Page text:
RAMSTEIN AIR BASE, Germany --
The United States, alongside 11 NATO and Partnership for Peace nations, celebrated the 10th anniversary of the Heavy Airlift Wing activation under the Strategic Airlift Capability program this week at Pápa Air Base, Hungary.
The SAC program is an initial 30-year commitment and consists of NATO members Hungary, Bulgaria, Estonia, Lithuania, the Netherlands, Norway, Poland, Romania, Slovenia, and the U.S., and Partnership for Peace nations Finland and Sweden.
The HAW employs three C-17 Globemaster III aircraft and has achieved a mission completion rate of approximately 94 percent. As of May 2019, the HAW has flown nearly 2,500 missions, encompassing over 27,000 hours, carried more than 130,000 passengers, and delivered 174 million pounds of cargo.
In recognition of these accomplishments the HAW hosted an anniversary celebration June 26-27 at Pápa. Brig. Gen. Michael Koscheski, U.S. Air Forces in Europe and Air Forces Africa Director of Operations, Strategic Deterrence and Nuclear Integration, was one of the guest speakers.
“The breadth of the Strategic Airlift Capability’s path over the past ten years has been impressive,” said Koscheski, formerly USAFE - AFAFRICA Director of Plans, Programs and Analyses, and SAC Steering Board Chairperson. “Each nation has seen significant advancement with the SAC C-17 and its national defense strategies. We have witnessed special operations air drops from heights not accomplished in the C-17 before, and developed the capability to conduct boat drops, and airfield seizures.”
The HAW is the first multinational military airlift unit in the world, essentially providing a worldwide airlift response capability for the 12 member nations. Operations can include national support to the European Union, NATO, United Nations operations, or national military, peacekeeping and humanitarian relief operations.
Throughout its tenure the HAW has provided humanitarian assistance for natural disasters in Haiti, Pakistan, and St. Maarten; flown in support of U.N. Multidimensional Integrated Stabilization Missions in Mali and in the Central African Republic; and provided airlift for the International Security Assistance Force and Resolute Support missions in Afghanistan.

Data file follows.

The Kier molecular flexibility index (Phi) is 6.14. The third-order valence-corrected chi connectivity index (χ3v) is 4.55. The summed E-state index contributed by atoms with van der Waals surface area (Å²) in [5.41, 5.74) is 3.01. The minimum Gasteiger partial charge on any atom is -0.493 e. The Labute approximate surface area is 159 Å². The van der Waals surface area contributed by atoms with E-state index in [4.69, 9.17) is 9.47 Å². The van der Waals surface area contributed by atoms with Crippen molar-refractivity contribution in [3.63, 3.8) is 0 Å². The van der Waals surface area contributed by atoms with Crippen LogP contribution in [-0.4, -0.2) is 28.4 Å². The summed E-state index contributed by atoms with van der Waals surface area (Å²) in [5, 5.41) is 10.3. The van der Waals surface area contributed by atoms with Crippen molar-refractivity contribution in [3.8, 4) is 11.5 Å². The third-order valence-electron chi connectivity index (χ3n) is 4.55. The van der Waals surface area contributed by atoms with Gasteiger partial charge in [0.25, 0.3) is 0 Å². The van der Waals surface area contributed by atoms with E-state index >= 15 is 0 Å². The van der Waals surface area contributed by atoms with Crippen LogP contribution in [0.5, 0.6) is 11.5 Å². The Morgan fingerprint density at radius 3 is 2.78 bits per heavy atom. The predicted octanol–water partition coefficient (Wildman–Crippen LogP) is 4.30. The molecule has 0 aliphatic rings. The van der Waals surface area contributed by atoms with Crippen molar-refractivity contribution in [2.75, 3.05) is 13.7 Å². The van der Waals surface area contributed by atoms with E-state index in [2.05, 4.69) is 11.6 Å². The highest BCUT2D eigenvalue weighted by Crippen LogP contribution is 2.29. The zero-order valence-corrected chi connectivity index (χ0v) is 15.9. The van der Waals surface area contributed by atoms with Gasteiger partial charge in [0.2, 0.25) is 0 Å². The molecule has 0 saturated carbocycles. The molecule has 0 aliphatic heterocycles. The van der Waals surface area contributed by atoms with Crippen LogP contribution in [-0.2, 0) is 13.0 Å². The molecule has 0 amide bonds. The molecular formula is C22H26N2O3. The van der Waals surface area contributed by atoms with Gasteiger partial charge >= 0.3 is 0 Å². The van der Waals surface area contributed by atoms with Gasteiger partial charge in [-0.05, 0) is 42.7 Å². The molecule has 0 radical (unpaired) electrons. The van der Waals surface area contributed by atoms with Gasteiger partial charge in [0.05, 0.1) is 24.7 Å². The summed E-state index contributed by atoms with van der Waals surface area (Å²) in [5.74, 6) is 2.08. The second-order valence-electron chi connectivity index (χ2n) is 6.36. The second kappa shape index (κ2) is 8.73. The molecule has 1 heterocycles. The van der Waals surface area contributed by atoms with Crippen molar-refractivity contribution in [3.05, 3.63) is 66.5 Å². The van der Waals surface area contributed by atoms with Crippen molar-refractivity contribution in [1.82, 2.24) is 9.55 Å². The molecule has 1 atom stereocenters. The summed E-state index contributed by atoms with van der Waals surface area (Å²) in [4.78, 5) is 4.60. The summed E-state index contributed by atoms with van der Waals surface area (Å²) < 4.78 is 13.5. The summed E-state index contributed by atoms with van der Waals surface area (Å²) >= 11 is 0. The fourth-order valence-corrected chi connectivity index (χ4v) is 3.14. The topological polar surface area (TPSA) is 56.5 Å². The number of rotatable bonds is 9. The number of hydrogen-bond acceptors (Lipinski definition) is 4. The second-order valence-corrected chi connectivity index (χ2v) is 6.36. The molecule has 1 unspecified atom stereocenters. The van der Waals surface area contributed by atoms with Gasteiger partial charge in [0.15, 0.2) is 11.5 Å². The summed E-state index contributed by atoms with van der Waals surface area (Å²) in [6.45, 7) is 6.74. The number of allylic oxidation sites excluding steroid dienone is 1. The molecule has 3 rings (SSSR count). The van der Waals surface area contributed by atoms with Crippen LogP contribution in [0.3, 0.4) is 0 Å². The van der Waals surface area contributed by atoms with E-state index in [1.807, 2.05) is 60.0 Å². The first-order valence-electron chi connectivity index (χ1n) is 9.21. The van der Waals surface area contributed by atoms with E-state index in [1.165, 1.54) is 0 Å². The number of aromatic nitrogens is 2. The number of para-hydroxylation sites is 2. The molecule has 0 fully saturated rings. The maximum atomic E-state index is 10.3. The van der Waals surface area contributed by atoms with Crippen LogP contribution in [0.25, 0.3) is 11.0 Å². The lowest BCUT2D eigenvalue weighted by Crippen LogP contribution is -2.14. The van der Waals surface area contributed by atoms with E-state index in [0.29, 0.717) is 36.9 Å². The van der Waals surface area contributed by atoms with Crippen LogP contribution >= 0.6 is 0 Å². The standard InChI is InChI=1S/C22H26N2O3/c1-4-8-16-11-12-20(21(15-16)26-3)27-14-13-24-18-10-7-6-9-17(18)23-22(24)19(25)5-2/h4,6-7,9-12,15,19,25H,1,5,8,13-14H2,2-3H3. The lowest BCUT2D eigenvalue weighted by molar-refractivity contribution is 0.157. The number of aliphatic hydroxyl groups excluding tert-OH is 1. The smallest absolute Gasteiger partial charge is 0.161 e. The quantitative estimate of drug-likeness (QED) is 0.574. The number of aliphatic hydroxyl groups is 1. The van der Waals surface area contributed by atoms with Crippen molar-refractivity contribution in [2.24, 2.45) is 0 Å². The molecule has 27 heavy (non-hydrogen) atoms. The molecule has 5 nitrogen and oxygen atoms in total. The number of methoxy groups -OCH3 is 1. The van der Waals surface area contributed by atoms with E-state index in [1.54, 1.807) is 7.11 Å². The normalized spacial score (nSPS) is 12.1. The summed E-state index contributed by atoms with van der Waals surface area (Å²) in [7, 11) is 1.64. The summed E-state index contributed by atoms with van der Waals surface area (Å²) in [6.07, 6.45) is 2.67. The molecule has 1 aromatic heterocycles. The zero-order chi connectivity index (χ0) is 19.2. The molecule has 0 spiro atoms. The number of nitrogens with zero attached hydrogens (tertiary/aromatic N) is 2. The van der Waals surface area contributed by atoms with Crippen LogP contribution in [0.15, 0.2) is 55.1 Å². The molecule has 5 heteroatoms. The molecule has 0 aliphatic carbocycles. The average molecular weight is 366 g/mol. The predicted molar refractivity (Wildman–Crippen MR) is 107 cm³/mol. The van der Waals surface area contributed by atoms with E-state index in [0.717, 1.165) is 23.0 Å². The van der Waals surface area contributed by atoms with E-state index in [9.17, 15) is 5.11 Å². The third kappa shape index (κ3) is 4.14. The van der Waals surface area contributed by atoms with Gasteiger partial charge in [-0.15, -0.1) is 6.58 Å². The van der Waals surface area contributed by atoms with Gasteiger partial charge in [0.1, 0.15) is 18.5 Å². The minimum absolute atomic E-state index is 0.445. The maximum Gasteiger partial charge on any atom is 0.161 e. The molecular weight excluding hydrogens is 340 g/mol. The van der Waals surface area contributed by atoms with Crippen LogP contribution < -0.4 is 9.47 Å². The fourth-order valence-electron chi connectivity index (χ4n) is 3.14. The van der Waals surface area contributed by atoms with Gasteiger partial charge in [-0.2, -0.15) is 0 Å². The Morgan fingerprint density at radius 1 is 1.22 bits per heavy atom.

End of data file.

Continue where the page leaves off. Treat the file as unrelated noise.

Retired U.S. Air Force Col. John Zazworsky, who served as the first HAW commander, described his service during an anniversary dinner.
“To me, the most significant result of this program is that former enemy nations are now partners. When I was an Air Force cadet in the early 1980s seven of the 12 SAC nations were adversaries as a block of nations challenging security and stability of Europe,” Zazworsky recalled. “Then nearly 30 years later, I was flying combat missions with fellow crewmembers from those same former adversaries, only now we were depending on each other for safe successful completion of our missions. What now seemed routine as an aircrew member was and still is a significant statement about what can be accomplished when nations build a common vision and work collectively toward a shared capability to enhance all of their national securities.”
In Kosheski’s closing comments he said a quote from former President Dwight D. Eisenhower came to mind, “accomplishments will prove to be a journey not a destination.”
“Our path at the HAW has taken us on a journey of success and lessons learned,” Koscheski concluded. “We can stand assured that we have achieved so much in this short 10-year journey, but there is much more to achieve and discover.”